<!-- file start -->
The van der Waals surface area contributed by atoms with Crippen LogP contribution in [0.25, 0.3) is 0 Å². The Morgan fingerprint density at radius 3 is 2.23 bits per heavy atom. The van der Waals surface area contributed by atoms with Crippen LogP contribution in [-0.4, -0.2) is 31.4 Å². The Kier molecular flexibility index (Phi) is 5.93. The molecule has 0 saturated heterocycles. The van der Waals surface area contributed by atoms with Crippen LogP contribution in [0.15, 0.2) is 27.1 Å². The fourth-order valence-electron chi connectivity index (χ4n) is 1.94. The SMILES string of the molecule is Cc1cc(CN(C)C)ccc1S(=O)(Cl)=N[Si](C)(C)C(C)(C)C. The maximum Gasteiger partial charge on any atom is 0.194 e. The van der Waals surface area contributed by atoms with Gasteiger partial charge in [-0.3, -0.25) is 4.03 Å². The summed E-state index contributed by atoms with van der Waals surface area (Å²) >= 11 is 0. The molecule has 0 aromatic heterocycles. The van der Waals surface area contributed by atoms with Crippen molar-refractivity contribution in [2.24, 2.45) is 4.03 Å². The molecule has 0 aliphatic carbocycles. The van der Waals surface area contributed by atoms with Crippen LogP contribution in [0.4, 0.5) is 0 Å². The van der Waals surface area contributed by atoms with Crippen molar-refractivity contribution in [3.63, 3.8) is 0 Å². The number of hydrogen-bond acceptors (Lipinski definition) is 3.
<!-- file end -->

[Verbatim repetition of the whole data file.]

The van der Waals surface area contributed by atoms with Crippen LogP contribution in [0.25, 0.3) is 0 Å². The Morgan fingerprint density at radius 3 is 2.23 bits per heavy atom. The van der Waals surface area contributed by atoms with Crippen LogP contribution in [-0.4, -0.2) is 31.4 Å². The Kier molecular flexibility index (Phi) is 5.93. The molecule has 0 saturated heterocycles. The van der Waals surface area contributed by atoms with Crippen LogP contribution in [0.15, 0.2) is 27.1 Å². The fourth-order valence-electron chi connectivity index (χ4n) is 1.94. The SMILES string of the molecule is Cc1cc(CN(C)C)ccc1S(=O)(Cl)=N[Si](C)(C)C(C)(C)C. The maximum Gasteiger partial charge on any atom is 0.194 e. The van der Waals surface area contributed by atoms with Gasteiger partial charge in [-0.3, -0.25) is 4.03 Å². The summed E-state index contributed by atoms with van der Waals surface area (Å²) >= 11 is 0. The molecule has 0 aromatic heterocycles. The van der Waals surface area contributed by atoms with Crippen molar-refractivity contribution in [2.24, 2.45) is 4.03 Å². The molecule has 0 aliphatic carbocycles. The van der Waals surface area contributed by atoms with Crippen LogP contribution in [0.4, 0.5) is 0 Å². The van der Waals surface area contributed by atoms with Crippen molar-refractivity contribution in [3.63, 3.8) is 0 Å². The number of hydrogen-bond acceptors (Lipinski definition) is 3.